Yeah I think you get the point I was trying to make. Those features are described in the J2EE core book, as being the application controller pattern. It is not supported by JSF, Since it is a specification and it tries to stick to its main goal, being an component oriented MVC frameworks. I think it is one of the main reason of the FUD surrounding JSF.

     
    Am I right here? Does Shale offers an option to act on a host resource (backing bean?) before obtaining a view?

    This is one of its main features :)


    Well, basically I was just triying to summarize it in a pattern way. What you call view centric frameworks are in my opinion just pure MVC frameworks. They lack application controller functionalities on purpose.

    On the other hand, Struts provide both functionalities with its global Actions. I am not saying it isn't doable in Struts or harder. The only thing I don't like is that both design concepts are mixed into one implementation concept (action) and it can be a dangerous thing. Scoped actions might be a solution but I think overral it is much better to complety dissociate the two concepts.
  92. Here is the corrected version (there was so blockquote problem), I really want an edit button. It not hard to implement after all.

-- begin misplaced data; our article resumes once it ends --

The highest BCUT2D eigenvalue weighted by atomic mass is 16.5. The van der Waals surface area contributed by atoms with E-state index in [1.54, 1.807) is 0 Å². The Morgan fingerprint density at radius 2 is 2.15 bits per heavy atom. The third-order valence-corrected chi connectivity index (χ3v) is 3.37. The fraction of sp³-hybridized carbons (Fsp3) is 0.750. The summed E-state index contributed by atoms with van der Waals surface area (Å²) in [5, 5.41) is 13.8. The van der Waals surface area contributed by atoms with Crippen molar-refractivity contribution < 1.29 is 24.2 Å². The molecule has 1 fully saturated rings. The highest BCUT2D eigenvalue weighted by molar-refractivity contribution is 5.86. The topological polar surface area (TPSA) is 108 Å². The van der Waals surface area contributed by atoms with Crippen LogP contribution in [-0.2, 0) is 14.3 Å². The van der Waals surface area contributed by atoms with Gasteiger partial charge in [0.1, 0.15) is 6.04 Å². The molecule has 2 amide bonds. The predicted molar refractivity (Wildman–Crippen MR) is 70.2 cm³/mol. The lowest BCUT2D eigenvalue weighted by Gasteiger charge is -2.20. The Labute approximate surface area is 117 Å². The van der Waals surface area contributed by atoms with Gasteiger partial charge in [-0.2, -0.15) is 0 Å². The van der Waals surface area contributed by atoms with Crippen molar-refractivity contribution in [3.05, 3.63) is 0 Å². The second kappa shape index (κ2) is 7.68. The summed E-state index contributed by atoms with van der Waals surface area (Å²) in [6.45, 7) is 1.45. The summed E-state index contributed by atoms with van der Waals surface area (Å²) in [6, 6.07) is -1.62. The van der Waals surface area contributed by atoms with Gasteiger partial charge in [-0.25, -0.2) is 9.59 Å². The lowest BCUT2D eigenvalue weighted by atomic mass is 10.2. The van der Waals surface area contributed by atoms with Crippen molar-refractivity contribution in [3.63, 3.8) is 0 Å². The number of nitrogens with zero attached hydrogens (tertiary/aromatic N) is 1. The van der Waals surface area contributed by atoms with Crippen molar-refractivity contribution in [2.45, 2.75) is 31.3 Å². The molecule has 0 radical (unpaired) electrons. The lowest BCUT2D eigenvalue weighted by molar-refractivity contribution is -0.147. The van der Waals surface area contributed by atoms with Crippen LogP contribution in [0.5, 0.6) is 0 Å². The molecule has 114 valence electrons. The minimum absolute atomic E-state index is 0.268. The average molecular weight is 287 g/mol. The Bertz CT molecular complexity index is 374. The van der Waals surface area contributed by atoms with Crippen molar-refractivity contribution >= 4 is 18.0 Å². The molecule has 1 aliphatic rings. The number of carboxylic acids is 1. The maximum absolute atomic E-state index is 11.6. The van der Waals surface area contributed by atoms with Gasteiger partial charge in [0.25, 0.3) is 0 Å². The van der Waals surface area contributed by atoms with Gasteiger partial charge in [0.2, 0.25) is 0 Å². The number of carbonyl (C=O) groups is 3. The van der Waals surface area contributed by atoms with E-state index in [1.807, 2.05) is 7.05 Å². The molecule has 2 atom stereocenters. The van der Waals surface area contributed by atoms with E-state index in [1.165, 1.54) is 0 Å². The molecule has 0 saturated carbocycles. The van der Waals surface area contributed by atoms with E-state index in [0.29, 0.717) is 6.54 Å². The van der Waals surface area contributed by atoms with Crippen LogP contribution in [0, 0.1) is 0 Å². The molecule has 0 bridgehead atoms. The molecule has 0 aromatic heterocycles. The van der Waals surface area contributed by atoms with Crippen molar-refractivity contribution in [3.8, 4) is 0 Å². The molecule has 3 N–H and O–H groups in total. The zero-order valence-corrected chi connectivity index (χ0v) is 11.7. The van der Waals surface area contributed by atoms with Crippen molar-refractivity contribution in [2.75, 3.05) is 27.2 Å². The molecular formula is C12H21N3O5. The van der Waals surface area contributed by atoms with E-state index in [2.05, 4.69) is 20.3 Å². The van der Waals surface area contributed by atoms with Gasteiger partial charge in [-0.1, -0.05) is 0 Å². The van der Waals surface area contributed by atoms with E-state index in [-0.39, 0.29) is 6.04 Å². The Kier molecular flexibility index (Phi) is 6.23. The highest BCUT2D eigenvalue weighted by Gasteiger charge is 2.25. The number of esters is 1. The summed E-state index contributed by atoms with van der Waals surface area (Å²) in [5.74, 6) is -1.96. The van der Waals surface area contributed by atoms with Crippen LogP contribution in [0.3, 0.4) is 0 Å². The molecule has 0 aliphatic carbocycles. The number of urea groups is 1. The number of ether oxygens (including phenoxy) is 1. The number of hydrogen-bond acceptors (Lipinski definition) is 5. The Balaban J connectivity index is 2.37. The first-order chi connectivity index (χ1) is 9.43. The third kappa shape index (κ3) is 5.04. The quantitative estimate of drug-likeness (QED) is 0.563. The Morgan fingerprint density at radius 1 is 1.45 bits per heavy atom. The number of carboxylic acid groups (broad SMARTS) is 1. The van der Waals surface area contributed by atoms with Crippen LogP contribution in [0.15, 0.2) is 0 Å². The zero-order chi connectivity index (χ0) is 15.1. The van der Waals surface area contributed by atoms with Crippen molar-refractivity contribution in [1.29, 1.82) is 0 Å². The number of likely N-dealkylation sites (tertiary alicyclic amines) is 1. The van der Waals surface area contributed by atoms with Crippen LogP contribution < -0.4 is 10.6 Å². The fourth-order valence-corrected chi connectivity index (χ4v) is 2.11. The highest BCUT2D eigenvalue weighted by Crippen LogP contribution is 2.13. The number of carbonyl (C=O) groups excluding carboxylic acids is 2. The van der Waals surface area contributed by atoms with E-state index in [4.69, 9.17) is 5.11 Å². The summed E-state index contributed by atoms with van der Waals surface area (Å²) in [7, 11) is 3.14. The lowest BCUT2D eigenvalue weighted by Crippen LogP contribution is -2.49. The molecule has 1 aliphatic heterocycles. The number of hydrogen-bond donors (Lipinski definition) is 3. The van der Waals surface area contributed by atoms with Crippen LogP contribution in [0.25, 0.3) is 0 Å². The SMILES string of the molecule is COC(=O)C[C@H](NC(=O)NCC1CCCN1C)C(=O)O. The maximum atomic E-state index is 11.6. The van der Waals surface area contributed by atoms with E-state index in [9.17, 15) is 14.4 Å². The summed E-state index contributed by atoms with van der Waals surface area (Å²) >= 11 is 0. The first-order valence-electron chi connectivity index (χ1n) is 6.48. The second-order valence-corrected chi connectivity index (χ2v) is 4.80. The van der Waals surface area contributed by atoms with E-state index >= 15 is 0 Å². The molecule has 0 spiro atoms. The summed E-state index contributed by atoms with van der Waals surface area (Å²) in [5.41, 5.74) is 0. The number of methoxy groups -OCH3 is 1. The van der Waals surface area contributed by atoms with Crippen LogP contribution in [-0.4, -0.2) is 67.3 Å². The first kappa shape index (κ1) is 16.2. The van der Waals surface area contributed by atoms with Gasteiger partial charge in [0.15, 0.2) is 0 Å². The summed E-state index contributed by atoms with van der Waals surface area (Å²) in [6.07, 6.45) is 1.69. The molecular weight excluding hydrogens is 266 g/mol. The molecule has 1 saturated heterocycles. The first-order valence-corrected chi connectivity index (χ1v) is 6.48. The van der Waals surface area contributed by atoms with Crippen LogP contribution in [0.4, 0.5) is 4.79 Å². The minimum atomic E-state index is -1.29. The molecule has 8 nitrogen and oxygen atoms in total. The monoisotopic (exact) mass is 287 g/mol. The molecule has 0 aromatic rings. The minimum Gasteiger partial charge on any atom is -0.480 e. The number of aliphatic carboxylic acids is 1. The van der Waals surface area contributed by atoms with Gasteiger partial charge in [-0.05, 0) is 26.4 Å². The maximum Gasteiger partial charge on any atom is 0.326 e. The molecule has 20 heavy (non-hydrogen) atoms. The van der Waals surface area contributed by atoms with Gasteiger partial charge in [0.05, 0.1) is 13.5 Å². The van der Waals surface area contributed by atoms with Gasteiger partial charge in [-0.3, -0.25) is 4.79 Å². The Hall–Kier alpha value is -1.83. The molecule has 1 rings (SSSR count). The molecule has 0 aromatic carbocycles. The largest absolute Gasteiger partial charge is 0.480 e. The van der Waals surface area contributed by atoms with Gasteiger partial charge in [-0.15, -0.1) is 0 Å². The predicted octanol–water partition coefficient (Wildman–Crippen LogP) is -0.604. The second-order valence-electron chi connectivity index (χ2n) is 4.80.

Umm, depends on implementation ;) First of all lets clear the fog by saying that Struts as well as any other HTTP-based web application can have events. Just pick any request parameter and call it an event. The frameworks differentiate on a higher abstraction level, but there is absolutely nothing that prevents a Struts application or pure JSP-based application to have an event system.

    We both agreed. I am not saying Struts doesn't support input controlers or input controlers need event, I was using it as a common term but I think it was a bad choice since it so closely associated with component frameworks. It has nothing to do with using components or not. And of course receiving a request is indeed an event.
    Now, what is the result of an event? That depends on the framework paradigm. View-centric frameworks like ASP.NET or JSF work primarily with views. It is important, what widget triggered an event, or what component (as part of a page) an event is sent to. Based on event, the components update themselves and then page is redisplayed (please, correct me if I am wrong in my judgement on JSF features).In resource-centric paradigm, it does not matter which view an event came from. At most what matters is the type of output device, which is usually the same as input device, so if event came from HTML browser, output will be in HTML. If event came from webservice, output will be in SOAP or whatever else. I would say that in resource-centric application events are usually more coarse-grained. It is not like "a selection was changed in a combobox" but more like "here is a bunch of new data, but you can tell what widget in belongs to". Then application (input dispatcher in your terms) updates the model and checks model state. It has some kind of algorithm or a simple table to associate model state with a view. So, if a resource is in "update" state, input dispatcher returns edit form, if resource is in "view" state, dispatcher returns read-only page, etc.